John Mayer does not simply perform during his concerts – he serenades his audience. With every guitar string plucked, heartstrings were pulled as well.
No longer is he the Top 40 pop singer that seduced women with hits such as “Your Body Is A Wonderland.” Mayer has transformed into a mature songwriter that combines sultry blues guitar with Montana-inspired harmonies.
Opening Tuesday night at the Schottenstein Center with “Queen of California” followed by “Wildfire,” Mayer was suited in khaki pants and an open-button jean shirt. There was no dancing. No glitz, no glamour. It was an intimate performance between Mayer and his fans.
The passion was apparent in Mayer’s facial expressions. He would often close his eyes for an extended period of time, focusing purely on his vocals and on playing his guitar
The concert was part of Mayer’s tour behind his latest album “Paradise Valley,” released August 2013. The album was his comeback into the music world after a two-year hiatus while recovering from vocal granuloma, a growth in his vocal cords.
What makes Mayer’s live performances so much more captivating than his studio recordings are his breakdowns of songs and solos on the guitar. This is why I believe Mayer is an underrated guitarist. Only his fans who have heard his music live have had the chance to hear Mayer in his prime, expanding certain musical elements and performing intricate solos that compliment each song.
His Montana-inspired animated backdrop was transfixing. A screen filled with stars shone behind Mayer and his band. Throughout the concert, the images transitioned from a dark Montana sky with shooting stars and Northern Lights into a hot, desert morning – all as if the audience had spent an evening in Mayer’s musical paradise valley.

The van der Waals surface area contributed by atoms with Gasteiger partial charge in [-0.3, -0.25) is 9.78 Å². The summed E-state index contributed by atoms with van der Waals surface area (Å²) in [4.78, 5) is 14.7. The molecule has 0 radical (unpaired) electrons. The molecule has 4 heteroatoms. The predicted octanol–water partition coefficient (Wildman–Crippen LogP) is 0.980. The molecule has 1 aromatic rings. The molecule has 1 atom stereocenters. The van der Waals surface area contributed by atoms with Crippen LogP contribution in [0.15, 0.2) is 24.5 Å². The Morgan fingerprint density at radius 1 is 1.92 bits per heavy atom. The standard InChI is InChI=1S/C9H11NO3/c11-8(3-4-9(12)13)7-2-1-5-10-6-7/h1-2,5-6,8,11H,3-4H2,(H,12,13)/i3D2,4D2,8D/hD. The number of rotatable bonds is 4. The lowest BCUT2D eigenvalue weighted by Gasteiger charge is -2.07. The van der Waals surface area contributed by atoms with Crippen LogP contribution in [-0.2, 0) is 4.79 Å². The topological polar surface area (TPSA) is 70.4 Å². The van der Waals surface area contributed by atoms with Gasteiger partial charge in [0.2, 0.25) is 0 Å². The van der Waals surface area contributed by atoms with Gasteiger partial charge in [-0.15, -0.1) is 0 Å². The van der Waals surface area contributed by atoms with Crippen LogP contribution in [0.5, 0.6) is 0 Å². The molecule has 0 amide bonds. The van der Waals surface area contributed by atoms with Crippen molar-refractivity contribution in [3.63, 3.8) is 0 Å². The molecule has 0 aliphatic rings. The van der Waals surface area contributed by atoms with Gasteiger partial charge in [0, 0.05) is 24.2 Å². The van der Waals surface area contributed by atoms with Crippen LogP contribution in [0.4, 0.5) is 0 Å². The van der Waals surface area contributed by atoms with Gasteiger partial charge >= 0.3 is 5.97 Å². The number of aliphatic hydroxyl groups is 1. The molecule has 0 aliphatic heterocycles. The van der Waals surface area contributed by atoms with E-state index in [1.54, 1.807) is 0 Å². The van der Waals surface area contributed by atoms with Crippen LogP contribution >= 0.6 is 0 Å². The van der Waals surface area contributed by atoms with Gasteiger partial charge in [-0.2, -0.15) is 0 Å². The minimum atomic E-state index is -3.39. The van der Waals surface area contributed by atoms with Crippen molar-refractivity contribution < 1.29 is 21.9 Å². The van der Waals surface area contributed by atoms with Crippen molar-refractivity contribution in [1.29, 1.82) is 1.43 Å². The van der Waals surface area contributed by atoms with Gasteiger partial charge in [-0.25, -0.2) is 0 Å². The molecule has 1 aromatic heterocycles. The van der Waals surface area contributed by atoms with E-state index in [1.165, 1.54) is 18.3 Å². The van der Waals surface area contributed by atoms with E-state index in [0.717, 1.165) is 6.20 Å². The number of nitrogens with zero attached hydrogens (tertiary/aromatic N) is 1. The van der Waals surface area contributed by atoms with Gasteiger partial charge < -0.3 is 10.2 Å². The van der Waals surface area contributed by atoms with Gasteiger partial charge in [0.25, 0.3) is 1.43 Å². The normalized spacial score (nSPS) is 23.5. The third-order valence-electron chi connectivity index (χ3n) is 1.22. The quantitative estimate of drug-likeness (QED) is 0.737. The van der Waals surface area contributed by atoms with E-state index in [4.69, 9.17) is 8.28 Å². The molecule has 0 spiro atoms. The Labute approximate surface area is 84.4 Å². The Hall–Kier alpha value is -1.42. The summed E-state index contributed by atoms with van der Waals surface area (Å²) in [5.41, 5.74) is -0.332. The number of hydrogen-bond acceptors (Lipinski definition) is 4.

It was clear that the audience, although enjoying the blues of the guitar, wanted to hear more of Mayer’s classic hits from his earlier career. The roar of the audience for some of his newer tracks such as “Waitin’ on the Day” and “Dear Marie” didn’t come close to comparing to the reaction when the opening riffs of “Why Georgia” or “Slow Dancing In a Burning Room” were recognized.
“(I know there’s) no emotional connection, no memory, brand new, brand-spanking new,” Mayer said, acknowledging his new music that the audience may be unfamiliar with. “Let’s make a memory out of this to take you back to this moment.”
To please the audience, Mayer took requests from some of the various fan-made signs. “3X5,” “Sucker” and “Walt Grace’s Submarine Test, January 1967” were among the chosen tracks, and Mayer played them without his band in an intimate acoustic session.
The most memorable moment of the night was when Mayer returned for his encore. The audience had begun lighting up their cell phone flashlights after his initial leave from the stage. The small glittering lights around the arena set up the mood to create an atmosphere that was magical. Mayer recognized this and requested that the phone lights be the only source of light during the remainder of the show.
“Gravity” was Mayer’s choice to reward the audience, and he did not disappoint. The seven-minute encore gave me chills. In the midst of the song, Mayer exclaimed, “I love you” to the audience and continued to embark on one of his most famous live solos, which has been featured in Grammy performances and his live concert DVD, “Where the Light Is.”
The solo had nothing to do with the song, but in return meant everything. It makes the concert experience unique and memorable. It’s not something that you can pull up and listen to any time of the day, it’s an in-the-moment gift from Mayer to his fans.